ROGUE traders who risk public safety will be caught and dealt with, a Stafford councillor has said after a dealer was caught selling defective tyres, some with nails and screws in them.
The raid by Trading Standards and police on a dealership in Staffordshire came following a series of ten site visits across the county checking up on businesses that sell used tyres to the public.
County councillor Mark Winnington told the Newsletter that in nine out of ten of the premises visited, no issues were found.
“But at one business, Trading Standards found a number of issues, including tyres with defective treads and other problems,” he said. “One tyre even had a nail through it, so on Friday morning trading standards officers, along with the police, went along to raid the premises.”
Mr Winnington said officers from Staffordshire Police accompanied trading standards because of resistance encountered on similar operations in the past.
Two men, one aged 27 from Swadlincote in Derbyshire and another aged 30 from Cradley Heath in the West Midlands were arrested during the operation under the Consumer Protection Act 1987.
Both have been bailed, pending further inquiries, to a date in December.
“There were tyres in there that were ten years old, as well as some that were defective in terms of tread and then other ones with nails and screws in them,” said Councillor Winnington.
He said traders who adhered to the rules and sold used tyres to the public in the right way had nothing to fear from Trading Standards.
“But in situations like this, there are two problems; firstly nobody should be ripping off the public. And secondly and more importantly here, is a matter of safety.
“Lives were being put at risk,” he said. “If you are a rogue trader we will catch you and we will deal with you.”
Chief Inspector Jane Hewett, commander of Stafford Borough Local Policing Team (LPT), said: “Friday’s operation was the latest joint operation between police and Trading Standards to crack down on poor quality items being sold to consumers.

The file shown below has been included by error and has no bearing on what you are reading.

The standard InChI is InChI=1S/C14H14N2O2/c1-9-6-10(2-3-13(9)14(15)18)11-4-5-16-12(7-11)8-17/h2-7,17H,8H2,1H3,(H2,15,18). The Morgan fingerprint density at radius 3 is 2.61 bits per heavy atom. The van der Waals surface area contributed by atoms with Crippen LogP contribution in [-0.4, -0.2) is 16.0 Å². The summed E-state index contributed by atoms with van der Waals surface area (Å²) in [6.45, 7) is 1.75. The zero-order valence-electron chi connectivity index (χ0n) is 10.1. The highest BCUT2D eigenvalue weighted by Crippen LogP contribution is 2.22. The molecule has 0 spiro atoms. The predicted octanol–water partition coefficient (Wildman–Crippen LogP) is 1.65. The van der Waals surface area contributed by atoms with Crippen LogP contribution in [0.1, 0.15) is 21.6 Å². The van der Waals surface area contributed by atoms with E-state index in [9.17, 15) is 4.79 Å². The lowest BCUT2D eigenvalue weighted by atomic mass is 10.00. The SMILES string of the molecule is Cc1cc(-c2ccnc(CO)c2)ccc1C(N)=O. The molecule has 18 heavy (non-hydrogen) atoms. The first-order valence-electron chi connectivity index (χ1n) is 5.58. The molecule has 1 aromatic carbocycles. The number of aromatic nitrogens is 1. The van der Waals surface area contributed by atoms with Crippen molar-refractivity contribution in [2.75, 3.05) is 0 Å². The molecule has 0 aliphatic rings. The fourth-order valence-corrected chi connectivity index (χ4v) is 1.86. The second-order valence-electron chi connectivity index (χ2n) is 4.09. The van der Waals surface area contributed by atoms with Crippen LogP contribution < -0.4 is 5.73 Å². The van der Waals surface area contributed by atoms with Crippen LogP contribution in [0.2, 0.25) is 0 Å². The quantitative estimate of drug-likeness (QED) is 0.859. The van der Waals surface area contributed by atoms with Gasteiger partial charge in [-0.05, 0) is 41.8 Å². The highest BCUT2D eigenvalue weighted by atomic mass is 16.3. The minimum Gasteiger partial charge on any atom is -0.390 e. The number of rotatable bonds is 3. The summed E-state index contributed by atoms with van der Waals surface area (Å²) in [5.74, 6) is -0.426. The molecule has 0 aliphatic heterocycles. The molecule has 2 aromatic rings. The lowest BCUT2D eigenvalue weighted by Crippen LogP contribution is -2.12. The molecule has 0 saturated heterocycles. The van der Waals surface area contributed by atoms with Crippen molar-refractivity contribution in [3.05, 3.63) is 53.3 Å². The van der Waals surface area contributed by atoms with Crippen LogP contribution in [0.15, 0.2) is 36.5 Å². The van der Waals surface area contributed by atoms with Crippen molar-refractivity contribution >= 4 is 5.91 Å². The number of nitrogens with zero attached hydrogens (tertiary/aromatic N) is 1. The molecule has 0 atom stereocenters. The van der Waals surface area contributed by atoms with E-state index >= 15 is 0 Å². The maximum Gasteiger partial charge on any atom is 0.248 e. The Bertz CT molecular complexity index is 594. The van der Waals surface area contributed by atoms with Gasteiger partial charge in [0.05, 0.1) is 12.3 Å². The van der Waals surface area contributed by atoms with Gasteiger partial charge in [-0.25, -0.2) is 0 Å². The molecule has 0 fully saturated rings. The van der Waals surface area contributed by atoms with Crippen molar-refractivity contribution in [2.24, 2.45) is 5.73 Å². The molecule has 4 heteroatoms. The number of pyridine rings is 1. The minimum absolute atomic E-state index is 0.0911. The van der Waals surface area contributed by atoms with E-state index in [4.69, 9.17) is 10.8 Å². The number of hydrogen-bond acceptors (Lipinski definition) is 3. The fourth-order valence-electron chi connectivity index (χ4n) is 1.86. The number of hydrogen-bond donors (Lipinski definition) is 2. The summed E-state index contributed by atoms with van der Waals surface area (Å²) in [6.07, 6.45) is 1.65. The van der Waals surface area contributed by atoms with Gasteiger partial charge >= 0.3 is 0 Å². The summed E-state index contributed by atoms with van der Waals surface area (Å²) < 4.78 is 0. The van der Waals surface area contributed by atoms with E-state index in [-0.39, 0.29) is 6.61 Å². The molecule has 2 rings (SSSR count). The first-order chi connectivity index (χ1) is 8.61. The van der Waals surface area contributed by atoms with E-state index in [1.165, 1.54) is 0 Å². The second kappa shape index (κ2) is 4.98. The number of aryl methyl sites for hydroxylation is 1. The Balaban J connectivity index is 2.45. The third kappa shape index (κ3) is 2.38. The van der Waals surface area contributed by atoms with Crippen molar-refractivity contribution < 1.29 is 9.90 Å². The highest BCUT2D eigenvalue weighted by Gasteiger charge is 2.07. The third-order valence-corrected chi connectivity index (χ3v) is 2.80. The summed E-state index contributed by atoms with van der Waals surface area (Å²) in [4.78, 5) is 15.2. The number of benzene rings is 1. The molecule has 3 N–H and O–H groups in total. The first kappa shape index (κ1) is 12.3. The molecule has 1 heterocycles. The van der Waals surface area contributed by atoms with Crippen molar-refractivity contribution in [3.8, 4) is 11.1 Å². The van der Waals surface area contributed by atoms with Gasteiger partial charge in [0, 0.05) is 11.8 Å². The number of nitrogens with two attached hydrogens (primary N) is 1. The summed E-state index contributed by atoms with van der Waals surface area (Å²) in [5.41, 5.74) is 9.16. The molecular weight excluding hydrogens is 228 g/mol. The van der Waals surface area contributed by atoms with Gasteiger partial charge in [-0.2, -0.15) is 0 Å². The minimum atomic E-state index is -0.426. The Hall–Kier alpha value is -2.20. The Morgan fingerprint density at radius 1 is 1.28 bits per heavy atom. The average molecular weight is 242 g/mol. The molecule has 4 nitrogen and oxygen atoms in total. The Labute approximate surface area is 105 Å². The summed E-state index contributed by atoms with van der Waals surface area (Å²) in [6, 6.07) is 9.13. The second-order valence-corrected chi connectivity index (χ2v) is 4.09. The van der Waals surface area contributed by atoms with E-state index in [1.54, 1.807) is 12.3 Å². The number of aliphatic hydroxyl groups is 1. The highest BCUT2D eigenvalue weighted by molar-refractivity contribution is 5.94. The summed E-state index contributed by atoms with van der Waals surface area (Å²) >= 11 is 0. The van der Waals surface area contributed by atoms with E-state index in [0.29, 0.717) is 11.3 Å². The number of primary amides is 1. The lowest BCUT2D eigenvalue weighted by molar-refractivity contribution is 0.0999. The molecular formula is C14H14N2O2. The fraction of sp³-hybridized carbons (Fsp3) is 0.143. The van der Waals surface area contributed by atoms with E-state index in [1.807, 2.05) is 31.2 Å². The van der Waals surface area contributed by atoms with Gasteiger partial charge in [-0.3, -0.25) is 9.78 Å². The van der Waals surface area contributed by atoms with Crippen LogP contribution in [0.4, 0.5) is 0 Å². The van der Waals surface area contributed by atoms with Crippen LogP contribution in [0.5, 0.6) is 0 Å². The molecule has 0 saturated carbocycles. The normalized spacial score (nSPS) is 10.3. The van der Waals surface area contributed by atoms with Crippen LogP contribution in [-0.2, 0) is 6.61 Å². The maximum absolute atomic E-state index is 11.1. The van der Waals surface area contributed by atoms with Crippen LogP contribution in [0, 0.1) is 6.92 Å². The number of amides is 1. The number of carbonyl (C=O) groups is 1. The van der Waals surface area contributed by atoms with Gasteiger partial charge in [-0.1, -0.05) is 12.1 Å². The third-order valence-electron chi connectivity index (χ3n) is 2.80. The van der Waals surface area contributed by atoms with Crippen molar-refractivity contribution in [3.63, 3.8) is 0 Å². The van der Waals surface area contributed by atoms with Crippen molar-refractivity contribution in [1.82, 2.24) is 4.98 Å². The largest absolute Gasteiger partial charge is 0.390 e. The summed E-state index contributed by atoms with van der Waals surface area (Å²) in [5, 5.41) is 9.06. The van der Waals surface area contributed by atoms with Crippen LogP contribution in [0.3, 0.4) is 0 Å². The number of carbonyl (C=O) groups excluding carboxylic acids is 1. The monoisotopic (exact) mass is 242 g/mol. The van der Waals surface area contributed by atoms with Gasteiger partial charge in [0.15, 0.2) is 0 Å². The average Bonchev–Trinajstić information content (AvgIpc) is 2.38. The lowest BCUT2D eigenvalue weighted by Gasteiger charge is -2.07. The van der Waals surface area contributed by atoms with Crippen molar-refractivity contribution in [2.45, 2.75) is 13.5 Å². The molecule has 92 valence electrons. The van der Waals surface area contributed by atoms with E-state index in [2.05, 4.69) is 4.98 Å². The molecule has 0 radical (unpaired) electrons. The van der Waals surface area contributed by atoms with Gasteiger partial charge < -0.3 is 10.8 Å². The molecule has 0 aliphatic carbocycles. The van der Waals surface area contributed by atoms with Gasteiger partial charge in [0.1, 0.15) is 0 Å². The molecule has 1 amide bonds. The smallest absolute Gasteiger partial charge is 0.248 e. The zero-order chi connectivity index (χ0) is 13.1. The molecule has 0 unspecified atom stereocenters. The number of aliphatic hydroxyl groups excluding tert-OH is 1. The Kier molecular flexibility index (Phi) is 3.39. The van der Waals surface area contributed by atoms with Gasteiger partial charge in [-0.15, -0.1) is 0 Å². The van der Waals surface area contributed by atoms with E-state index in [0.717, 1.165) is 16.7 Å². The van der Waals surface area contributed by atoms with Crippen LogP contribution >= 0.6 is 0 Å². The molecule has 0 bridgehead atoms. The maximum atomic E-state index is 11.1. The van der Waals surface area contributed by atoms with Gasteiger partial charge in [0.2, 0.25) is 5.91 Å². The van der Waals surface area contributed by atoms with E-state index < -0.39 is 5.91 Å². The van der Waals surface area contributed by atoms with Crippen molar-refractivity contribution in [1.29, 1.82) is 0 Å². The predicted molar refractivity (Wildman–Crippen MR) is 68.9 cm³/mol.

“Our colleagues at Trading Standards will now continue with their inquiries,” she said.
“Members of the public should be aware that they will ultimately lose out by buying such products.”
Anyone with information about poor quality and/or illegal products being sold should contact Staffordshire Police on 101 or call Crimestoppers, anonymously.
Charlie Harvey, partner at Stafford Tyres welcomed the crackdown by Staffordshire County Council and Trading Standards and said he thought it should go further.
"It’s a good thing, they should have more of them.
"They should come regularly and go through all of the stock making sure it’s all suitable for resale to the public," he said.
"It means people can have confidence in coming to you to buy tyres and they can know that someone else, with authority, has confirmed that what I’m telling them about me and my business is the truth.
"Honestly, it’s horrifying what some people are doing and the tyres that they are selling to make money out of the public." he said.
“The council should have the power to go into any dealership whether they are new or part worn,” he said.
“They should make it a day a month, with everyone, for the council to go there and give them their knowledge and advice about what is and what isn’t acceptable."